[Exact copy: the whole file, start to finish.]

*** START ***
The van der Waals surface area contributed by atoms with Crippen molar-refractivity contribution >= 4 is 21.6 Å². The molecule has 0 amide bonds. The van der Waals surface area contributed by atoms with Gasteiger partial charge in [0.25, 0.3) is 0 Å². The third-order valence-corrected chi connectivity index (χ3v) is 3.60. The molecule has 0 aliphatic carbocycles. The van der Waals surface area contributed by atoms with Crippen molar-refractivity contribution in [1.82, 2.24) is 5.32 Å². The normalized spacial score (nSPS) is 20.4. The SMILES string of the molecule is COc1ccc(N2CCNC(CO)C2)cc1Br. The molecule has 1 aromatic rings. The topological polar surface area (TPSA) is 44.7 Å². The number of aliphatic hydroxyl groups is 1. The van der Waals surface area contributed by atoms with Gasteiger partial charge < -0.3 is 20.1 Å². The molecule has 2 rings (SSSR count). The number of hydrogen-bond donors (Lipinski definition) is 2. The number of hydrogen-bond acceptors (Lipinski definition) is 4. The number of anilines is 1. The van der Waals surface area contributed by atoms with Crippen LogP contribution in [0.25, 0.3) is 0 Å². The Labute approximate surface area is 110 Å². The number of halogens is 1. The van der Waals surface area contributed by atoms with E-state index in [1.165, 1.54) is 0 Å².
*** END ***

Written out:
The van der Waals surface area contributed by atoms with Crippen molar-refractivity contribution >= 4 is 21.6 Å². The molecule has 0 amide bonds. The van der Waals surface area contributed by atoms with Gasteiger partial charge in [0.25, 0.3) is 0 Å². The third-order valence-corrected chi connectivity index (χ3v) is 3.60. The molecule has 0 aliphatic carbocycles. The van der Waals surface area contributed by atoms with Crippen molar-refractivity contribution in [1.82, 2.24) is 5.32 Å². The normalized spacial score (nSPS) is 20.4. The SMILES string of the molecule is COc1ccc(N2CCNC(CO)C2)cc1Br. The molecule has 1 aromatic rings. The topological polar surface area (TPSA) is 44.7 Å². The number of aliphatic hydroxyl groups is 1. The van der Waals surface area contributed by atoms with Gasteiger partial charge < -0.3 is 20.1 Å². The molecule has 2 rings (SSSR count). The number of hydrogen-bond donors (Lipinski definition) is 2. The number of hydrogen-bond acceptors (Lipinski definition) is 4. The number of anilines is 1. The van der Waals surface area contributed by atoms with Crippen LogP contribution in [0.25, 0.3) is 0 Å². The Labute approximate surface area is 110 Å². The number of halogens is 1. The van der Waals surface area contributed by atoms with E-state index in [1.165, 1.54) is 0 Å².